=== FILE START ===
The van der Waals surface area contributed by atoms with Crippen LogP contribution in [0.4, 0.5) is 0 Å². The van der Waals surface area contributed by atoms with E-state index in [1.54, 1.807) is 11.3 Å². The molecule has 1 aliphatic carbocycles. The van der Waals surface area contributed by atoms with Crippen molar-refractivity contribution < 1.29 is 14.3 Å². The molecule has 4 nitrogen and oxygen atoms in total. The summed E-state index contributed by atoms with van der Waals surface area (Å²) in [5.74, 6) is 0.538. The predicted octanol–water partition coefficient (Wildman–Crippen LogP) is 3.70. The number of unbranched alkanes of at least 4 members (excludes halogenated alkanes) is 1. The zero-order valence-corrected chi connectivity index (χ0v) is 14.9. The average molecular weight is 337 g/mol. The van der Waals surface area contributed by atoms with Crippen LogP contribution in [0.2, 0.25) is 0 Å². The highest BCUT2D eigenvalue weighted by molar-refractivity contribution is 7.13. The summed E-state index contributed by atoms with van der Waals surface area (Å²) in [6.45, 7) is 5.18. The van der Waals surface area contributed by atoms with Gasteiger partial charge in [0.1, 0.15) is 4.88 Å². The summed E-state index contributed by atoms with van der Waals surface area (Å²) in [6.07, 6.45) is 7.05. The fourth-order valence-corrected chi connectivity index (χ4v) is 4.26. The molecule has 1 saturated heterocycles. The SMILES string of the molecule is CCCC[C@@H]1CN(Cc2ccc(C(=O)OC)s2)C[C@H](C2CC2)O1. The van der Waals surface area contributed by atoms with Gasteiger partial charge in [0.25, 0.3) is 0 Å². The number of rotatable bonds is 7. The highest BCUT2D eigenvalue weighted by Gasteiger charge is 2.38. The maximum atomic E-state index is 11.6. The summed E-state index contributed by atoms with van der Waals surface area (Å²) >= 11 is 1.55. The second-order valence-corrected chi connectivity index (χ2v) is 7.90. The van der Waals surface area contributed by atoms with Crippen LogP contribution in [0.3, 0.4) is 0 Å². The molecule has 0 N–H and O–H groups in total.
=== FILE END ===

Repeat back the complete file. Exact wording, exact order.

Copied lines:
The van der Waals surface area contributed by atoms with Crippen LogP contribution in [0.4, 0.5) is 0 Å². The van der Waals surface area contributed by atoms with E-state index in [1.54, 1.807) is 11.3 Å². The molecule has 1 aliphatic carbocycles. The van der Waals surface area contributed by atoms with Crippen molar-refractivity contribution < 1.29 is 14.3 Å². The molecule has 4 nitrogen and oxygen atoms in total. The summed E-state index contributed by atoms with van der Waals surface area (Å²) in [5.74, 6) is 0.538. The predicted octanol–water partition coefficient (Wildman–Crippen LogP) is 3.70. The number of unbranched alkanes of at least 4 members (excludes halogenated alkanes) is 1. The zero-order valence-corrected chi connectivity index (χ0v) is 14.9. The average molecular weight is 337 g/mol. The van der Waals surface area contributed by atoms with Crippen LogP contribution in [0.2, 0.25) is 0 Å². The highest BCUT2D eigenvalue weighted by molar-refractivity contribution is 7.13. The summed E-state index contributed by atoms with van der Waals surface area (Å²) in [6.45, 7) is 5.18. The van der Waals surface area contributed by atoms with Gasteiger partial charge in [0.1, 0.15) is 4.88 Å². The summed E-state index contributed by atoms with van der Waals surface area (Å²) in [6.07, 6.45) is 7.05. The fourth-order valence-corrected chi connectivity index (χ4v) is 4.26. The molecule has 1 saturated heterocycles. The SMILES string of the molecule is CCCC[C@@H]1CN(Cc2ccc(C(=O)OC)s2)C[C@H](C2CC2)O1. The van der Waals surface area contributed by atoms with Gasteiger partial charge in [0.25, 0.3) is 0 Å². The number of rotatable bonds is 7. The highest BCUT2D eigenvalue weighted by Gasteiger charge is 2.38. The maximum atomic E-state index is 11.6. The summed E-state index contributed by atoms with van der Waals surface area (Å²) >= 11 is 1.55. The second-order valence-corrected chi connectivity index (χ2v) is 7.90. The van der Waals surface area contributed by atoms with Crippen LogP contribution in [0.3, 0.4) is 0 Å². The molecule has 0 N–H and O–H groups in total.